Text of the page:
MOSCOW -- The Russian capital may be dirty, dangerous and cold, but it's captivating as well and full of opportunities -- and now the city plans to make new residents pay just for the privilege of living here.
It will be a two-tiered system: Russians moving to Moscow will have to pay $4,450; foreigners, a whopping $44,500.
The tax, which was proposed by Mayor Yuri Luzhkov, was approved by the city Duma last week and is likely to go into effect by the end of the month.
Its avowed purpose is to help pay for the city infrastructure and services that additional residents will require. But it clearly is designed to keep intact the old system whereby only a select few could be allowed in from the provinces. "It's outrageous," said Svetlana Gannushkina, co-chair of a group called Civic Assistance that helps refugees. "What on earth does it mean?"
For decades, people were allowed to live in Moscow only if they possessed a special permit, called a propiska.
The Soviet system put sharp curbs on people's right to move within the country, and that was one of the many issues that prompted human rights activists in those days.
The new Russian Constitution, approved by voters last December, specifically forbids propiskas. But earlier this year Mayor Luzhkov announced that Moscow was going to keep them anyway -- and President Boris N. Yeltsin let it be known that he wouldn't interfere.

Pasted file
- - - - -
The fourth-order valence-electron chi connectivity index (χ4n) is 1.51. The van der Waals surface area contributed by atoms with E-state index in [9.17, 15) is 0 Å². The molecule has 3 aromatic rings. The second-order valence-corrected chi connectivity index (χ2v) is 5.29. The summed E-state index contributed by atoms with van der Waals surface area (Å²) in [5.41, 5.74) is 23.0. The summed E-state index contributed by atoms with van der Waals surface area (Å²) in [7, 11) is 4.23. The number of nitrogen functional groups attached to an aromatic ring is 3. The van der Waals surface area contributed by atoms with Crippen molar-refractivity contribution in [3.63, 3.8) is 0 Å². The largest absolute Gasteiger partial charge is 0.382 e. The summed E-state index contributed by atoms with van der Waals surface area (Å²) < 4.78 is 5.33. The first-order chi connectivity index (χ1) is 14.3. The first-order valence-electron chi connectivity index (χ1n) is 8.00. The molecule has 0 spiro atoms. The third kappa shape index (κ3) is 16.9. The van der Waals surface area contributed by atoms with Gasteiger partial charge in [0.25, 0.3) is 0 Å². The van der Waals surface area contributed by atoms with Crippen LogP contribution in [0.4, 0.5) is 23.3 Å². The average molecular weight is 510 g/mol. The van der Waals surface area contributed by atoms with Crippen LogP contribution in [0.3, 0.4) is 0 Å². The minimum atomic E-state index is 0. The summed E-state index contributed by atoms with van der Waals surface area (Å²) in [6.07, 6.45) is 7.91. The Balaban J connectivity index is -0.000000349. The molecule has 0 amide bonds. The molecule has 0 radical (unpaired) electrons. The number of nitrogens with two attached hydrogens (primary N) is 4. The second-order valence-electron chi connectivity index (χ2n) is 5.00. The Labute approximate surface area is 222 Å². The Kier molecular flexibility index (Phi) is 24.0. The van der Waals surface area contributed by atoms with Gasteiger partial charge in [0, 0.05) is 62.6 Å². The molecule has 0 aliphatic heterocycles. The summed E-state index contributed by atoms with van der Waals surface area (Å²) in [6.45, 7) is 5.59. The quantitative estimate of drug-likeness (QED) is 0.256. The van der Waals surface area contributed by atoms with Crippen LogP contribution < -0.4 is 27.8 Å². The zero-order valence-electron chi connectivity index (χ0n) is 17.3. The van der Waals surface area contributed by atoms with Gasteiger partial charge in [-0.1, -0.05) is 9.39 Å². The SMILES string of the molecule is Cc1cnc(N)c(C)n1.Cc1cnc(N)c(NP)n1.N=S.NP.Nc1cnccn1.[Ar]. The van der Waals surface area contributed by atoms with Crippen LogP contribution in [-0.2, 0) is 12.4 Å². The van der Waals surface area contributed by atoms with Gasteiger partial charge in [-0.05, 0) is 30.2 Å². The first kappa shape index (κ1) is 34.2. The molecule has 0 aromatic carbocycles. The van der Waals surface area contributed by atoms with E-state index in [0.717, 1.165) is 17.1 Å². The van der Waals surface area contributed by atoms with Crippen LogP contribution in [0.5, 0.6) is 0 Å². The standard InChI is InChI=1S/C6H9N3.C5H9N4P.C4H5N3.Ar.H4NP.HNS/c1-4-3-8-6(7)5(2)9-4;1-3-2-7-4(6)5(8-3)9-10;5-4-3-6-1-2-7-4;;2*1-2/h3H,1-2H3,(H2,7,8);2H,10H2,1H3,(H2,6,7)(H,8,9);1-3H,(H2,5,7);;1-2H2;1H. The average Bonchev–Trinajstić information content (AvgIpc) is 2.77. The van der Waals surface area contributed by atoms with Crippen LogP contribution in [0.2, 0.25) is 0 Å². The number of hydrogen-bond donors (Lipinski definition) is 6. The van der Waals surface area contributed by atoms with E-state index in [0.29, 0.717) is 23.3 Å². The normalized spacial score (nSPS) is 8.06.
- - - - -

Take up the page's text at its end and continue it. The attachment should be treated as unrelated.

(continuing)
Now a new propiska will carry a hefty price tag. Even the lower rate for Russians amounts to 500 times the minimum monthly salary. And the higher rate applies not only to rich Westerners, but to Ukrainians, Belorussians and other formerly Soviet people as well.
Opposition to the new law has brought together an unusual combination of human rights activists and apartment brokers, who obviously don't want to see their business ruined.
Natalya Bogatikova, a member of the Memorial Human Rights Center, said she believes the law invites chicanery, selective enforcement and bribery. Real estate agents agreed.
There are about 9 million people living in Moscow today on propiskas, and an additional 4 million to 5 million living here without them, and are subject to expulsion.
Izvestia reported yesterday that in one two-month period earlier this year, 2,000 people who were buying apartments in Moscow applied for propiskas. Nobody knows how many thousands of others simply moved here.
Under the new law, police can confiscate the apartments of people who don't have propiskas and haven't paid the new tax. And apartments here today are worth anywhere from $30,000 to $200,000, and up. (The law does not apply to temporary residents, such as diplomats, correspondents or foreign business people who don't plan to stay indefinitely.)
A few types of people will still be granted free membership: military officers, intelligence agents and members of the tax police.